Test “sections” were cut in an area on the northeast flank of Koulmou’s middle hill, which forms an amphitheatrical downward hollow ending in a lengthy flat section, the ministry announcement said. It noted that archaeologists knew very little about the city’s ancient theater, which was not mentioned in any ancient sources, though the logs of an early 20th-century archaeological excavation under the direction of German archaeologist Ε. Κrüger, lasting only a few days, recorded the discovery of signs indicating the presence of an ancient theater.

The Aitoloakarnania and Lefkada Antiquities Ephorate dug sections in 13 places, which confirmed the existence of the theater and uncovered rows of seats, parts of the orchestra and some of the retaining walls for the stage and other parts of the theater.

The ministry said that six sections revealed seats carved from the rock, about 0.73 to 0.90 meters deep and 0.22-0.33 meters high. Others found the orchestra and a section of a wall in a quadrant plan, up to 0.6 meters across. Also found in the sections were portions retaining walls.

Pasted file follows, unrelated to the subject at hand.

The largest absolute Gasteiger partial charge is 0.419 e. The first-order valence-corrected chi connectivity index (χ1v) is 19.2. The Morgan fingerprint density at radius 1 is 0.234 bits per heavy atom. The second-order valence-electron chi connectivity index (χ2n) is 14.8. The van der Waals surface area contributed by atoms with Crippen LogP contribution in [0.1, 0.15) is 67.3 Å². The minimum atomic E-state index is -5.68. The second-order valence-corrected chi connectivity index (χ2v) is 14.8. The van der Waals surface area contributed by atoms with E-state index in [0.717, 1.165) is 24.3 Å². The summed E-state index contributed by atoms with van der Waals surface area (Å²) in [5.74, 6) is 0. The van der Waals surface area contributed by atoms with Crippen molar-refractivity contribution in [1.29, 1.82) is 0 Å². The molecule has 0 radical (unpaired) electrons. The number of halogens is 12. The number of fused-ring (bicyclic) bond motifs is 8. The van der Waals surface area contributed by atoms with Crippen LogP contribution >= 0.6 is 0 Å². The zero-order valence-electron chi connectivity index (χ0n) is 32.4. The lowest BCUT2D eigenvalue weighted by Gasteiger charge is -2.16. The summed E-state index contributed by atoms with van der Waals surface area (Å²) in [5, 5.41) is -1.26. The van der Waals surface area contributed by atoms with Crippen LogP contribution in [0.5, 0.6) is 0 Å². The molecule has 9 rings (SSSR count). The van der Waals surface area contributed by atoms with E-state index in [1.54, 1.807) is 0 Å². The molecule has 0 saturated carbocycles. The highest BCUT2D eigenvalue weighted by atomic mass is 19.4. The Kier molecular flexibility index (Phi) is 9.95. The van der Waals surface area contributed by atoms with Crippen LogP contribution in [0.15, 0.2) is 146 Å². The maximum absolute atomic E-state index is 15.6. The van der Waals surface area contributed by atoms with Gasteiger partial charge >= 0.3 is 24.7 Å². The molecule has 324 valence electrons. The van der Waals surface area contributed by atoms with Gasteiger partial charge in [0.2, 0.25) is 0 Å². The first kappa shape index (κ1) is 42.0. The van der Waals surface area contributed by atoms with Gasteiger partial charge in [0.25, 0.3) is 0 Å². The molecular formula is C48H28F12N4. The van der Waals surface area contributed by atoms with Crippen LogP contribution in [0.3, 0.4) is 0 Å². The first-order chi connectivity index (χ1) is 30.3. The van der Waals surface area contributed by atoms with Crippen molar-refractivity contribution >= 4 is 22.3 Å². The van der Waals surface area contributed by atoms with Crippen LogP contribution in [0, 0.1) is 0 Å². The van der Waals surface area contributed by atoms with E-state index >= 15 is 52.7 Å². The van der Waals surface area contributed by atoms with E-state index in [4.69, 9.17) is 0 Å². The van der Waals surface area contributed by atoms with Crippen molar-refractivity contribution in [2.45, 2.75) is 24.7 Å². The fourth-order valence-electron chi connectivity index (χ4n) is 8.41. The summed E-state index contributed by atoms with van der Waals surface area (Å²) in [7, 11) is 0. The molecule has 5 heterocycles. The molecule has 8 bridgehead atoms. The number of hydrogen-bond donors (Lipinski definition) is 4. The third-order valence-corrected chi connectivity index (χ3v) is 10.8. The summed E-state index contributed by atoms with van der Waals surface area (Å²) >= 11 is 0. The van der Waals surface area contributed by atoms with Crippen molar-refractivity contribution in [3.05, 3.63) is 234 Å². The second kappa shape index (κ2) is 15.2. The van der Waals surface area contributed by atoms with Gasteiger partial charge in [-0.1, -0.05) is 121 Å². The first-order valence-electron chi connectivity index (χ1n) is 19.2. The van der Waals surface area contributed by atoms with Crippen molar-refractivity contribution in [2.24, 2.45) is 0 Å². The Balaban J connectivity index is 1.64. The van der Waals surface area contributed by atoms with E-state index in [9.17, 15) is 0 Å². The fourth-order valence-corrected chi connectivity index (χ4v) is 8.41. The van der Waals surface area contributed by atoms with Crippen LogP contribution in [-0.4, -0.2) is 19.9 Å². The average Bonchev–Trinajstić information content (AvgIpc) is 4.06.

The culture ministry said that continuing the excavation in order to reveal and protect the monument will be a priority for the ministry’s services, adding that the Lefkada Municipality and Ionian Islands Regional Authority have both supported the work.


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Intact horse skeleton discovered in ancient cemetery in southern coastal Athens


A burial site containing an unusually well preserved skeleton of a horse, intact even down to the hooves, was among the finds discovered during landscaping works around the Stavros Niarchos Foundation Cultural Centre in the Faliro Delta, a prime tract of land in southern coastal Athens and previously hosted the country’s only pari-mutuel horse track. The find was presented to the Central Archaeological Council during a session held on Tuesday, with members stressing its importance.